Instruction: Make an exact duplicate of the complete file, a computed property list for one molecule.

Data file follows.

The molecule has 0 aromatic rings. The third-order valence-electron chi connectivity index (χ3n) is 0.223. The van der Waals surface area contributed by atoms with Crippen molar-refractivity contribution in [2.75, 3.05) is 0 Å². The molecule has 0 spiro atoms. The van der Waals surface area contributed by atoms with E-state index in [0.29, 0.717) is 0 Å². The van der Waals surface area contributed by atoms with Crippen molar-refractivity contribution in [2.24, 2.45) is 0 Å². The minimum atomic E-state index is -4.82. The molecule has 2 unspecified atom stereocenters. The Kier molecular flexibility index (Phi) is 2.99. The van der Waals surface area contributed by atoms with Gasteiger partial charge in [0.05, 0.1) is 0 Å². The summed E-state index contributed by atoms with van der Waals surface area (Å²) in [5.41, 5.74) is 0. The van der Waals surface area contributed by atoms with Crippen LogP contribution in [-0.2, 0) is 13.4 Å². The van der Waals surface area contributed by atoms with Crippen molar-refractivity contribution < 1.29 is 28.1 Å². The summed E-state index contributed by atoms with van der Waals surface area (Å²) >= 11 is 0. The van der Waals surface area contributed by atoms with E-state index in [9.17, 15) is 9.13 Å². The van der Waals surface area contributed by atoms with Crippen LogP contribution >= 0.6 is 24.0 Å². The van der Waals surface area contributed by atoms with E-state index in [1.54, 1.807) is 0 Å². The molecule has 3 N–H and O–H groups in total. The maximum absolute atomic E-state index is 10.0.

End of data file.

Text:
The molecule has 0 aromatic rings. The third-order valence-electron chi connectivity index (χ3n) is 0.223. The van der Waals surface area contributed by atoms with Crippen molar-refractivity contribution in [2.75, 3.05) is 0 Å². The molecule has 0 spiro atoms. The van der Waals surface area contributed by atoms with E-state index in [0.29, 0.717) is 0 Å². The van der Waals surface area contributed by atoms with Crippen molar-refractivity contribution in [2.24, 2.45) is 0 Å². The minimum atomic E-state index is -4.82. The molecule has 2 unspecified atom stereocenters. The Kier molecular flexibility index (Phi) is 2.99. The van der Waals surface area contributed by atoms with Gasteiger partial charge in [0.05, 0.1) is 0 Å². The summed E-state index contributed by atoms with van der Waals surface area (Å²) in [5.41, 5.74) is 0. The van der Waals surface area contributed by atoms with Crippen LogP contribution in [-0.2, 0) is 13.4 Å². The van der Waals surface area contributed by atoms with Crippen molar-refractivity contribution < 1.29 is 28.1 Å². The summed E-state index contributed by atoms with van der Waals surface area (Å²) >= 11 is 0. The van der Waals surface area contributed by atoms with E-state index in [9.17, 15) is 9.13 Å². The van der Waals surface area contributed by atoms with Crippen LogP contribution >= 0.6 is 24.0 Å². The van der Waals surface area contributed by atoms with E-state index in [1.54, 1.807) is 0 Å². The molecule has 3 N–H and O–H groups in total. The maximum absolute atomic E-state index is 10.0.